lifted him at once into enviable notoriety as a political debater and orator, and from that time, remarks like the following were common:—

“He must go to the legislature.”

“We must send him to Congress.”

“Just the man to follow that old anti-slavery war-horse, Giddings.”

“You’ll see him President yet.”

And so the enthusiastic awakening expended itself, in a measure, upon Garfield’s supposed future career. One year later the position of representative to the State legislature was tendered him.

“No; my work is here in the Institute. I have no ambition to enter political life. I must decline the proposition.” Garfield thus replied out of an honest heart.

Again and again he was urged to accept the position, but to every one his answer was the same.

“My work is here, and my heart is here, and my duty is here.” No appeals could move him.

In 1859 the faculty of Williams College invited him to deliver the master’s oration on Commencement day. It was a rare compliment the faculty paid to him by this invitation, for it was but three years after he was graduated. Accepting the invitation, and preparing himself carefully for the occasion, he left Hiram for Williams-tow, Massachusetts, accompanied by his wife, taking the first pleasure-trip of his life. He descended the St. Lawrence River to Quebec, and then crossed the New England States to his destination. A warm welcome awaited him there. Nor were the numerous friends who gathered disappointed in the orator of the day. His praises were on every lip.

On his return, when he had reached Mentor, in his own State, a delegation of citizens met him with an unexpected proposition.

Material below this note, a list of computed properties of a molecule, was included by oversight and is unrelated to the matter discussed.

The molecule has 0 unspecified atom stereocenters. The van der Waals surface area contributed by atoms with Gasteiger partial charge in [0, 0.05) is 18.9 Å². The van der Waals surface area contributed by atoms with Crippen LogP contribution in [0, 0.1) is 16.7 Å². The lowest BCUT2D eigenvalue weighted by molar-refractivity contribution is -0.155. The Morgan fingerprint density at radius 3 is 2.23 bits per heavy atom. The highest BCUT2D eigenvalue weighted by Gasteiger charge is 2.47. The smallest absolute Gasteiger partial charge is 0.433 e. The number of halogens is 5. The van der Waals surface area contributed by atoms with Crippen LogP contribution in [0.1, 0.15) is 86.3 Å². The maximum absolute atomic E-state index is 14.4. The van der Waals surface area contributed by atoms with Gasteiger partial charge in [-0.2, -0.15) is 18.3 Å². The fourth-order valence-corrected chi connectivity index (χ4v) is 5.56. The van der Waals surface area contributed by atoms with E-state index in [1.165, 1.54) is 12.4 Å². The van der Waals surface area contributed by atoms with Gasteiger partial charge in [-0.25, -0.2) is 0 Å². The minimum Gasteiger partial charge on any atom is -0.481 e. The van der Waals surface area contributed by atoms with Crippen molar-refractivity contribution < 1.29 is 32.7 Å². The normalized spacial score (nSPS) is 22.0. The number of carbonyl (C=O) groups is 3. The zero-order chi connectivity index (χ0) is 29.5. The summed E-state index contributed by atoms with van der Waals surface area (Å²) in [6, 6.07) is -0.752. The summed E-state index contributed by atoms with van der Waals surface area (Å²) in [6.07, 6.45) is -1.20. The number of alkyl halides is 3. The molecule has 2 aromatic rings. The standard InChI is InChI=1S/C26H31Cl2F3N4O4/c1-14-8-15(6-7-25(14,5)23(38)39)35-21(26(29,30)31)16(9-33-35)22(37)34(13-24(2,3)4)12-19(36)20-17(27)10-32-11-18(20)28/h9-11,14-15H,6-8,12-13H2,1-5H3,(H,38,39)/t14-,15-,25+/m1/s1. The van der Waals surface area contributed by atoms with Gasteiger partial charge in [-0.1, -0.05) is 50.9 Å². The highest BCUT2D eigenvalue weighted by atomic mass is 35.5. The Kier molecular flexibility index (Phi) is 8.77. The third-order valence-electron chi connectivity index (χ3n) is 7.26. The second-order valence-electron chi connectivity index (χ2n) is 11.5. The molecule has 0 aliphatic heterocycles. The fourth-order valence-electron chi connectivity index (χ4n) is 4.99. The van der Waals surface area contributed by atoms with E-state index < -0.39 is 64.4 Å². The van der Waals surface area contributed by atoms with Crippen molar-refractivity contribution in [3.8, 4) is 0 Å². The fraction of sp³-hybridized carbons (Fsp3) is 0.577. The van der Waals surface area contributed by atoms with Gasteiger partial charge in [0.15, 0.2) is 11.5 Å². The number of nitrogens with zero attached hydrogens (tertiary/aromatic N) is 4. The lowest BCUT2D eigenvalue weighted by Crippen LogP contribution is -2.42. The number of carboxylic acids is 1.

“We want you to become a candidate for State senator.”

“Indeed!” exclaimed Garfield, very much surprised by the proposition. “I thought Mr. Prentiss was the man.”

“Mr. Prentiss has just died, very suddenly.”

Mr. Prentiss was a man well advanced in life, a very popular citizen of Ravenna, whose re-election had been determined upon. But his sudden death frustrated their plans; and now all hearts turned to the young principal of Hiram Institute.

“You are the first choice of the leading Republicans of the district.”

“I thank you sincerely for thinking of me, and really, it is a temptation to receive this offer; but I do not see how I can consistently consent.”

“Your name will enable us to carry the district for the Republicans easily,” urged another one of the delegation. “I hope you will not decline without giving the subject some thought.”

“Yes; but my thought is of the Institute. How can I accept your proposition and discharge my duties to the school?”

“Your duties in the senate will keep you away but a few weeks. Suppose you take the subject into consideration, confer with the faculty, and let us have your decision a week hence.”

  By PanEris using Melati.

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